The Trontium Reactor will charge your next laptop over USB

Creators claim it is the first device to use the USB Power Delivery standard

You're almost certainly familiar with the portable battery packs made by the likes of Mophie, Powermonkey, Brunton and so on.

They're enormously handy for keeping your phone going, but with a weedy low-power output there's not a lot they can do for larger devices like laptops.

However, that may be about to change - the new USB Power Delivery specification means you'll soon be able to charge larger, more power-hungry devices via USB, and the Trontium Reactor is claimed as the first USB Power Delivery device.   

sort of brilliant, sort of useless

The Trontium Reactor's specs are rather exciting if you're interested in power storage - and these days, who isn't? - in that it contains enough charge to rejuice an iPhone 5S 50 times. There are three 100W USB ports at the end, and the extra power available means you can add splitting cables to each port, so this Thermos-flask-sized powervault could charge cameras, laptops, phones and tablets all at the same time.

Unfortunately, could is the operative word - in order to be able to ask for extra power from the USB port, the laptop or camera itself needs to support USB Power Delivery, and at the moment, the Trontium Reactor is the only thing in the world that does. That's the trouble with being first. Give it a few years, though, and pretty much everything will charge via USB - and if you've used HP's rather nice little Chromebook 11, you'll know just how handy a USB-powered laptop can be.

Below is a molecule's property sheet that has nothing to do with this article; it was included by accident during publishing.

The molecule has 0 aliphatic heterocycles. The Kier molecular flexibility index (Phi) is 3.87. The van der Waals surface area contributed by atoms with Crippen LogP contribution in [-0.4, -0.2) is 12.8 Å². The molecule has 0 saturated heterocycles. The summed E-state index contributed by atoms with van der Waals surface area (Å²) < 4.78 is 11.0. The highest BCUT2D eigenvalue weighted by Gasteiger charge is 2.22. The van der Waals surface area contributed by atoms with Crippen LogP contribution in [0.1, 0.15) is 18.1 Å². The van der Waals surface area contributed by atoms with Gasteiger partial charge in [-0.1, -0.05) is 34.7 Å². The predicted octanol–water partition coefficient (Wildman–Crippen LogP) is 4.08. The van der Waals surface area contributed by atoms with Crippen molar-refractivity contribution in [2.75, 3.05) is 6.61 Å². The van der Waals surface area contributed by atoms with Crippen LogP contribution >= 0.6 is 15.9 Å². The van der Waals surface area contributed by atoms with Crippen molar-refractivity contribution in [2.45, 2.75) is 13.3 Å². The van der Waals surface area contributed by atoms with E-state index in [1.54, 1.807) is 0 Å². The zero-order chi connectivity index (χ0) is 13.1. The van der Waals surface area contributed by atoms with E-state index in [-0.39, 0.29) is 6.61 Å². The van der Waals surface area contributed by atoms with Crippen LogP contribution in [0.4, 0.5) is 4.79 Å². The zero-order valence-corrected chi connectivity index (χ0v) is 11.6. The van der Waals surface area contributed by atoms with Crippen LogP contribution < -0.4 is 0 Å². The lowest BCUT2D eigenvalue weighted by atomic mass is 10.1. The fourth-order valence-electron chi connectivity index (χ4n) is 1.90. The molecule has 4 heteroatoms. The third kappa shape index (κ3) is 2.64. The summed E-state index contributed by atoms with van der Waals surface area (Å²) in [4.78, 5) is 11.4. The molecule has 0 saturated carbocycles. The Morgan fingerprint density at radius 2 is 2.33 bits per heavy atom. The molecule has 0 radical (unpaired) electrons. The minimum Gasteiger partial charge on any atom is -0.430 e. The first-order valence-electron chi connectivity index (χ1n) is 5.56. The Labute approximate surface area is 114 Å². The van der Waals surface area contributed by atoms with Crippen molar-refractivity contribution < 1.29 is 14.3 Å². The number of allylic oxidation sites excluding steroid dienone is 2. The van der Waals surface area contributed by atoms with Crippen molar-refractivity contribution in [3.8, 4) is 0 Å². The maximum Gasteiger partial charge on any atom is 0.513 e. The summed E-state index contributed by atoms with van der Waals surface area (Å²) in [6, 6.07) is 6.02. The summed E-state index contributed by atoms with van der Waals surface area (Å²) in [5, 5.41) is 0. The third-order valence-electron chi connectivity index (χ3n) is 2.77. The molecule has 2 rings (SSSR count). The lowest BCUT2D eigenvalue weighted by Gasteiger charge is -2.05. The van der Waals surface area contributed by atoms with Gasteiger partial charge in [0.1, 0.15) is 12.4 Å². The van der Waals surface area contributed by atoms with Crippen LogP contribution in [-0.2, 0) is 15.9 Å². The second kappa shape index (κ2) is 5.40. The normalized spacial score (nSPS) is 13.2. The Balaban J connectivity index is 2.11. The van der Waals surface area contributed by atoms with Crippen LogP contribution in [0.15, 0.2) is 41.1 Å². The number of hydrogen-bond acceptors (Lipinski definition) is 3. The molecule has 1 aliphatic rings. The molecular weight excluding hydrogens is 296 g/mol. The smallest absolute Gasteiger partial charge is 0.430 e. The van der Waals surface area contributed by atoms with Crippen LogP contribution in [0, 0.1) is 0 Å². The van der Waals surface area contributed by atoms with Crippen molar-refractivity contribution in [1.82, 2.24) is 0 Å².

The Trontium Reactor, which is a pretty sweet name if you ask us, is available to preorder from trontium.com for US$299.

More after the break...

Comments

Need to clear up a serious inaccuracy in the article. 

The Reactor will work with devices that are not USB Power Delivery enabled. USB Power Delivery is merely a communication protocol that the Reactor supports. It will charge or power existing devices that are not USB Power Delivery enabled with the use of adapter cables.

The Reactor will work with virtually any device you have. That's why we call it a universal battery.

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